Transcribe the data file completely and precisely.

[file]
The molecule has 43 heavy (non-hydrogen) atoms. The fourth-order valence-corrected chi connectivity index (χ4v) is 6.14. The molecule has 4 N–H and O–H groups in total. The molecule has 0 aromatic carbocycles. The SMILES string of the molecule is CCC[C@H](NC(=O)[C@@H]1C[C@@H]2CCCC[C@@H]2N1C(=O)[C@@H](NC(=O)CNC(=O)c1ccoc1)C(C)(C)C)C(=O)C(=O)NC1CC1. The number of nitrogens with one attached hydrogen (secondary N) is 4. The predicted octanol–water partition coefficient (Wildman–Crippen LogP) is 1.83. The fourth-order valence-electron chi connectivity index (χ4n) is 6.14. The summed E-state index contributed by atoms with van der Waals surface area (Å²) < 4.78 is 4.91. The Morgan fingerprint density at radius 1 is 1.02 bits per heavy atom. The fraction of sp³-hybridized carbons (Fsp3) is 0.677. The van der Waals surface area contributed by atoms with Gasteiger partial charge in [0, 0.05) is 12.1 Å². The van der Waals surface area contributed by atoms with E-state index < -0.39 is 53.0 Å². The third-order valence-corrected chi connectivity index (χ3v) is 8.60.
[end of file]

The molecule has 43 heavy (non-hydrogen) atoms. The fourth-order valence-corrected chi connectivity index (χ4v) is 6.14. The molecule has 4 N–H and O–H groups in total. The molecule has 0 aromatic carbocycles. The SMILES string of the molecule is CCC[C@H](NC(=O)[C@@H]1C[C@@H]2CCCC[C@@H]2N1C(=O)[C@@H](NC(=O)CNC(=O)c1ccoc1)C(C)(C)C)C(=O)C(=O)NC1CC1. The number of nitrogens with one attached hydrogen (secondary N) is 4. The predicted octanol–water partition coefficient (Wildman–Crippen LogP) is 1.83. The fourth-order valence-electron chi connectivity index (χ4n) is 6.14. The summed E-state index contributed by atoms with van der Waals surface area (Å²) < 4.78 is 4.91. The Morgan fingerprint density at radius 1 is 1.02 bits per heavy atom. The fraction of sp³-hybridized carbons (Fsp3) is 0.677. The van der Waals surface area contributed by atoms with Gasteiger partial charge in [0, 0.05) is 12.1 Å². The van der Waals surface area contributed by atoms with E-state index < -0.39 is 53.0 Å². The third-order valence-corrected chi connectivity index (χ3v) is 8.60.